Sakagami’s wanderings after Semimaru has left the capital take her at last to a place where she hears the unexpected sound of a lute which she recognizes and brother and sister meet in the mountain depths. Reunited, they share their mutual pain and sorrow, until drawn by her destiny to wander, Sakagami leaves, even as Semimaru is destined to stay where he is. They part weeping, with Semimaru calling that he hopes his sister will visit again. She turns, her tears, which he cannot see, her answer.

In the photos above, Udaka Tatsushige’s father, the late Udaka Michishige, performs Semimaru at the old Kongō Nō Theatre.

The Semimaru mask used by the Kongō school shows the aristocratic features of a young man who seems in deep meditation, eyes half closed, but other senses alive to other information:  the sound of concern in a retainer’s voice, the feeling of a breeze on the skin, the scents of the forest. The mask seems to accept and absorb what is around it without any negative or judgmental response. Even when the mask is moved, its expression seems to change very little. 

The Masukami mask associated with the Kongō school for the role of Sakagami is seen in roles of goddesses or of women moved by heightened emotions, such as a shrine maiden in a state of possession. As the performer moves, an expression of grief changes to frustration or a cool despair appropriate to a goddess knowing displeasure with the human world, or with fellow divine beings. It is a powerful mask that challenges the viewer to rip aside the veil blurring the distinctions between worlds. A mask called Zo-Onna with similar qualities is often used for the role.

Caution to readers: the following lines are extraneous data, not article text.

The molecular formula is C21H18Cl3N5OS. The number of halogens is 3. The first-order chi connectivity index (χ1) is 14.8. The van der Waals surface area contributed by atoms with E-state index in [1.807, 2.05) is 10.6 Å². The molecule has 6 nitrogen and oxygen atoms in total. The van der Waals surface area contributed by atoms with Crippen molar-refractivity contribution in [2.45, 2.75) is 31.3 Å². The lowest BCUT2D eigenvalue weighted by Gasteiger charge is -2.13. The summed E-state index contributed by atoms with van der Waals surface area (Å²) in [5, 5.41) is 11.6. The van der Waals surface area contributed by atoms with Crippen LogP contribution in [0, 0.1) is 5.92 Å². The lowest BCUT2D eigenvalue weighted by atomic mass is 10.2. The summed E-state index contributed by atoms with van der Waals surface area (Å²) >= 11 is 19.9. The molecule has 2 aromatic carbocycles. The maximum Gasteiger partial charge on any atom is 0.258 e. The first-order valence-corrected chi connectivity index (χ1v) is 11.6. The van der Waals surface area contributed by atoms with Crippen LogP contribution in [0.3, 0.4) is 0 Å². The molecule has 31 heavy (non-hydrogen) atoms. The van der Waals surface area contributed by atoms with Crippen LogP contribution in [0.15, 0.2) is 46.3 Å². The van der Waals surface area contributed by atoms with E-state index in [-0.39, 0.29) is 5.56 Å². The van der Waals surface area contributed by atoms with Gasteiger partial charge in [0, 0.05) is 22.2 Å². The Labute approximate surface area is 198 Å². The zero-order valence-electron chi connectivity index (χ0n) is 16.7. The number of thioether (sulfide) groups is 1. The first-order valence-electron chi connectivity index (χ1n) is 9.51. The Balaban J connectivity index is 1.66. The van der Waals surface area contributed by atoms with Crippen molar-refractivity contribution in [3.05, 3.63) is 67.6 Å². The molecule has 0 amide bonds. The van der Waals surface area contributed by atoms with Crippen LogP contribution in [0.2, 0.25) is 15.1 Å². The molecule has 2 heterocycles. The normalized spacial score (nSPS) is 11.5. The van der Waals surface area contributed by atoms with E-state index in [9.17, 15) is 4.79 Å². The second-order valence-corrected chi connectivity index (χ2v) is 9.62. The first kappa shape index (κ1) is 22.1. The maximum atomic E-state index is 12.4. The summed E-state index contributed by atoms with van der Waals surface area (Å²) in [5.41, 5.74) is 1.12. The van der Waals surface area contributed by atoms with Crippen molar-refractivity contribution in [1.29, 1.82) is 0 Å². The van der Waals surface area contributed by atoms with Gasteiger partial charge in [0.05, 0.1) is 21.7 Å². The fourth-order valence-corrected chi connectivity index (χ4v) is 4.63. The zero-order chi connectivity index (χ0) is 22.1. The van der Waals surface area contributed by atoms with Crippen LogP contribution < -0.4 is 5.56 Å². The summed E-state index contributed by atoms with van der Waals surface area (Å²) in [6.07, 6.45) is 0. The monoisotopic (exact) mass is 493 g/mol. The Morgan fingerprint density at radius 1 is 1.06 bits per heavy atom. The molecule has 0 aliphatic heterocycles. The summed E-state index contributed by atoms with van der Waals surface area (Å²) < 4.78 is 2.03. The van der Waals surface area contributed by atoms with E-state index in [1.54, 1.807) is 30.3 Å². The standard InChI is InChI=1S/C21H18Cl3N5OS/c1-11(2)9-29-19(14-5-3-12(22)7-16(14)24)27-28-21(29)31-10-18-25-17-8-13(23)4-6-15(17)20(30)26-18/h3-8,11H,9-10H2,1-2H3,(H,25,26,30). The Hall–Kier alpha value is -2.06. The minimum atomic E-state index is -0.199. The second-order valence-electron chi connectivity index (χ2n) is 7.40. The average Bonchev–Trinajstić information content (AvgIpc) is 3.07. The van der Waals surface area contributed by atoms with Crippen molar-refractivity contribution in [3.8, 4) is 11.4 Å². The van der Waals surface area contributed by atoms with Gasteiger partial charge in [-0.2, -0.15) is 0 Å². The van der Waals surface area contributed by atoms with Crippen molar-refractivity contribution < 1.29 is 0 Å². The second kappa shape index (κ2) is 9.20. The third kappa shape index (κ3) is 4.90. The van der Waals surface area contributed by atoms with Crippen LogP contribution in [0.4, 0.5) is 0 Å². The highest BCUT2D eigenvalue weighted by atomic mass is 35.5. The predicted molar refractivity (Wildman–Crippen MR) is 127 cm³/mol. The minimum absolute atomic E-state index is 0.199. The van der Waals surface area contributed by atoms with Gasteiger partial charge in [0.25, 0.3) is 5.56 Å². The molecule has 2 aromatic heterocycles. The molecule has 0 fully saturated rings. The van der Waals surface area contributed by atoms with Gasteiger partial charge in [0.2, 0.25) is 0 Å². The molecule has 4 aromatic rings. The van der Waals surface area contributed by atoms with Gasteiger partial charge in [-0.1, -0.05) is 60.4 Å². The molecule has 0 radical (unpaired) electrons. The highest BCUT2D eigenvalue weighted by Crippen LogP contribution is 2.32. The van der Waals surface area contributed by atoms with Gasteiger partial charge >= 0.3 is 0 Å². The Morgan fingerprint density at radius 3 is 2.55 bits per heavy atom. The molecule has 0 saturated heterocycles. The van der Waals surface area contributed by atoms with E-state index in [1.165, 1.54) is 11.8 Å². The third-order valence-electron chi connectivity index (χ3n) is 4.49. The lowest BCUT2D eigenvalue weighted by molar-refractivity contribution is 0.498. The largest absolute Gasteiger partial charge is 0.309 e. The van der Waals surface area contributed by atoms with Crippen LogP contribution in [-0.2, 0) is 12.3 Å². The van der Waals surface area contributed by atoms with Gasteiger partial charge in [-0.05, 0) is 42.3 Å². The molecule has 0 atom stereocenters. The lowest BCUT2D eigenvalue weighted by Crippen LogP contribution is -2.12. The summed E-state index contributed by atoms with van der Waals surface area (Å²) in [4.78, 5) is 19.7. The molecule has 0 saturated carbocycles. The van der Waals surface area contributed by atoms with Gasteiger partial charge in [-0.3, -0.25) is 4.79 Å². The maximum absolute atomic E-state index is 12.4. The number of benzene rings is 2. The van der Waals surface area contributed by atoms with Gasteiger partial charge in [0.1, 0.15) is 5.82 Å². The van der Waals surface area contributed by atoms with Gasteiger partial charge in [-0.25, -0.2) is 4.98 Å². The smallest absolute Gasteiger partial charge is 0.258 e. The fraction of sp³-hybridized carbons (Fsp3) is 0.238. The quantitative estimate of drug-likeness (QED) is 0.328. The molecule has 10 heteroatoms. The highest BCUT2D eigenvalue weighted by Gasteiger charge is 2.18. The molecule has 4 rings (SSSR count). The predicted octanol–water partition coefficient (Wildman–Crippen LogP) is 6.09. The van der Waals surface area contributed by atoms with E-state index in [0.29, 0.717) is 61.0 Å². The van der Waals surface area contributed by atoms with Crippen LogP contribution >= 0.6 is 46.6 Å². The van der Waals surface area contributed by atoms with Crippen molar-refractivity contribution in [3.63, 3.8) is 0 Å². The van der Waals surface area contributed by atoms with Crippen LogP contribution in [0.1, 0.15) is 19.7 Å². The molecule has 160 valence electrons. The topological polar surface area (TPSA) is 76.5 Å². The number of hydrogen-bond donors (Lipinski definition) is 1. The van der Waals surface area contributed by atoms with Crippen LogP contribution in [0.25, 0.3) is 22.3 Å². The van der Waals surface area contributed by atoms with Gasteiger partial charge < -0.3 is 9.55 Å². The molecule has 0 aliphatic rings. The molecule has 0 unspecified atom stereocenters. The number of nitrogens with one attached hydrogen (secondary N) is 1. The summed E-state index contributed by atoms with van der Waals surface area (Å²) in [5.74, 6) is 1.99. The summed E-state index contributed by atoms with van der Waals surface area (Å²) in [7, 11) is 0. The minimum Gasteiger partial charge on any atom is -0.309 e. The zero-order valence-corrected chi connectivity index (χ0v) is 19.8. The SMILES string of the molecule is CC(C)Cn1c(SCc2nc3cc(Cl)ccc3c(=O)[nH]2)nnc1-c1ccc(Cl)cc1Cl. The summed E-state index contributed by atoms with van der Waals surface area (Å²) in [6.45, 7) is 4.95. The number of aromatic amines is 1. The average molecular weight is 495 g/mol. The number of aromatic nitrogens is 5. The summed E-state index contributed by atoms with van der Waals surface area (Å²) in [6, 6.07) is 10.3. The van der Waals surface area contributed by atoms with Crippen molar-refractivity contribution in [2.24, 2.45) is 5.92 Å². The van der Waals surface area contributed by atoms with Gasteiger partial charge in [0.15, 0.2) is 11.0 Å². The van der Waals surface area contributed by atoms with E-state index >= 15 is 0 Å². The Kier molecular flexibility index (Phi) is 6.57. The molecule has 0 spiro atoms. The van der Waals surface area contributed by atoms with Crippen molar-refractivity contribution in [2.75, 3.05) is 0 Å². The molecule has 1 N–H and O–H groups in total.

Semimaru is sometimes described as being a terribly tragic play as brother and sister are caught, willy-nilly, by a karmic fate that seems unbearably cruel. My own impression, through the power of the masks I’ve seen in performance, is of two survivors who deal with their fate differently, one with acceptance, the other with resistance, who meet and share nurturing tears, before parting to fulfill their destinies. Through the creation of the role of Sakagami Zeami introduces a meditation on an understanding and approach to the conundrums of life which are as immediate today as when the play was written.